Dear and blessed God, hadst thou been pleased, in any one plain scripture, to have informed me which of the different opinions about the holy Trinity, among the contending parties of christians, had been true, thou knowest with how much zeal, satisfaction and joy, my unbiassed heart would have opened itself to receive and embrace the divine discovery. Hadst thou told me plainly, in one single text, that the Father, Son and holy Spirit, are three real distinct persons in thy divine nature, I had never suffered myself to be bewildered in so many doubts, nor embarrassed with so many strong fears of assenting to the mere inventions of men, instead of divine doctrine; but I should have humbly and immediately accepted thy words, so far as it was possible for ine to understand them as the only rule of my faith. Or, hadst thou been pleased to express and include this proposition in the several scattered parts of thy book, from whence my reason and conscience might with ease find out, and with certainty infer this doctrine, I should have joyfully employed all my reasoning powers, with their utmost skill and activity, to have found out this inference, and ingrafted it into my soul. But how can such weak creatures (men) ever take in so strange, so difficult, and so abstruse a doctrine as this, in the explication and defence whereof, multitudes of men, even men of learning and piety, have lost themselves in infinite subtleties of dispute, and endless mazes of darkness ?

Thou art witness, O my God, with what diligence, with what constancy and care, I have read and searched thy holy word, how early and late, by night and by day, I have been making these inquiries. How fervently have I been seeking thee on my bended knees, and directing my humble addresses to thee, to enlighten my darkness, and to shew me the meaning of thy word, that I inay learn what I must believe, and what I must practise with regard to this doctrine, in order to please thee, and obtain eternal life.

I humbly call thee to witness, O my God, what a holy jealousy I ever wear about my heart, lest I should do the slightest dishonor to thy supreme Majesty, in any of my inquiries or determinations. Thou seest what a religious fear, and what a tender solicitude I maintain on my soul, lest I should think or speak any thing to diminish the grandeurs and honors of thy Son Jesus, my dear mediator, to whom I owe my everlasting hopes. Thou knowest how much afraid I am of speaking one word, which may be construed into a neglect of thy blessed Spirit. Guard all the motions of my mind, almighty God, against every thing that borders upon these dangers. Forbid my thoughts indulge, and forbid my pen to write one word, that should sink those grand ideas which belong to thyself, or to thy Son, or thy holy Spirit. Forbid it, o my God, that ever I should be so unhappy as to unglorify my Father, my Savior, or my Sanctifier, in any of my sentiments or expressions concerning them.

Blessed and faithful God, am I not truly sensible of my own darkness and weakness, my dangerous prejudices on every side, and my utter insufficiency for my own conduct ? Wilt thou leave such a poor creature bewildered among a thousand perplexities, which are raised by various opinions and contrivances of men to explain thy divine truth?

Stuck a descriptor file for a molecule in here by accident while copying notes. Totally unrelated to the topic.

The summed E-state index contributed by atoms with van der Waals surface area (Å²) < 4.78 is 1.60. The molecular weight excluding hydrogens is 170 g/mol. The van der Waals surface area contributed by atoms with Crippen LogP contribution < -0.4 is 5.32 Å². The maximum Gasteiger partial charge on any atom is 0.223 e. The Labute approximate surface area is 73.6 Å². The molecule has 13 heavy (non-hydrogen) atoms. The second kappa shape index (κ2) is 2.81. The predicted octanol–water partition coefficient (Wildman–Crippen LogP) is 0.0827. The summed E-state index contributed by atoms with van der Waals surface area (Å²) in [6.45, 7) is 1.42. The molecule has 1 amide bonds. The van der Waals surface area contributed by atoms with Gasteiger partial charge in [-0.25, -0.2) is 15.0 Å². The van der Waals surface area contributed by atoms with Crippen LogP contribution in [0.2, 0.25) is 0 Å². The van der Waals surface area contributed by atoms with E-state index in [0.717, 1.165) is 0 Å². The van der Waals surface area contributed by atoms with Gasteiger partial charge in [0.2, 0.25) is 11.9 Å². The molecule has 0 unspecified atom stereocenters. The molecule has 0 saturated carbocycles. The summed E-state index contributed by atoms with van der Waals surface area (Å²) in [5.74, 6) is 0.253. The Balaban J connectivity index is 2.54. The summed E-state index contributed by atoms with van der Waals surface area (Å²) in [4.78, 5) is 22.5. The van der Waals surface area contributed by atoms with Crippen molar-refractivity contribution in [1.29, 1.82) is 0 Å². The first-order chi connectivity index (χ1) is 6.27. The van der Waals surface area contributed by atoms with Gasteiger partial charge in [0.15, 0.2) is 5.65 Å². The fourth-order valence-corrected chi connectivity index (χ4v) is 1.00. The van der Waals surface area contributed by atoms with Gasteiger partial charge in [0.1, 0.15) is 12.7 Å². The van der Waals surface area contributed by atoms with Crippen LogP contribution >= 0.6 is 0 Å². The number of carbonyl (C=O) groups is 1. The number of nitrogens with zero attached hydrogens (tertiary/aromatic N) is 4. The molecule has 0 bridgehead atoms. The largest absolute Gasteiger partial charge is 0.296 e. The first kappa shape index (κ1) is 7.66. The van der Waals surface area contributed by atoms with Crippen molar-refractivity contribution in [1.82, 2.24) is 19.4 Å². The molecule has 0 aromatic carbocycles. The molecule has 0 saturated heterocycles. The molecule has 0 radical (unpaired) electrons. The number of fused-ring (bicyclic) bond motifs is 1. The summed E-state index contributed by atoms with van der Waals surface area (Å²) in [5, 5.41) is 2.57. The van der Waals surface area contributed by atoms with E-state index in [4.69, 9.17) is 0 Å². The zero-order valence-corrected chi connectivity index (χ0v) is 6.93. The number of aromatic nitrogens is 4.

Help me, heavenly Father, for I am quite tired and weary of these human explainings, so various and uncertain. When wilt thou explain it to me thyself, O my God, by the secret and certain dictates of thy Spirit, according to the intimations of thy word ? nor let any pride of reason, nor any affectation of novelty, nor any criminal bias whatsoever, turn my heart aside

from harkening to these divine dictates of thy word, and thy Spirit. Suffer not any of my native corruptions, nor the vanity of my imaginations to cast a mist over my eyes, while I am searching after the knowledge of thy mind and will, for my eternal salvation.

I entreat, О most merciful Father, that thou wilt not suffer the remnant of my short life to be wasted in such endless wanderings, in quest of thee or thy Son Jesus, as a great part of my days have been; but let my sincere endeavors to know thee, in all the ways whereby thou hast discovered thyself in thy word, be crowned with such success, that my soul being established in every needful truth by thy holy Spirit, I may spend my remaining life according to the rules of thy gospel, and may with all the holy and happy ereation ascribe glory and honor, wisdom and power to thee, who sittest upon the throne, and to the Lamb for ever and ever.

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Concluded from page 176. Some conversation then ensued upon the parable of the ten virgins. Mr. K. read the parable and explained; he understood the wise virgins to represent the real disciples of Christ; the foolish those who were only nominal professors, who only had the appearance of Christians; but were never in possession of the oil of divine grace, for they took no oil in their lamps. From this opinion Mr. B. dissented. By the kingdom of heaven he understood the gospel, or gospel dispensation, which had commenced. He understood that this kingdom or the gospel was likened unto ten virgins with much propriety, because they were a fit emblem to represent purity:

He contended that all had oil in their lamps, the foolish as well as the wise, otherwise there would be no propriety in the phrase, "our lamps have gone out”--that their lamps could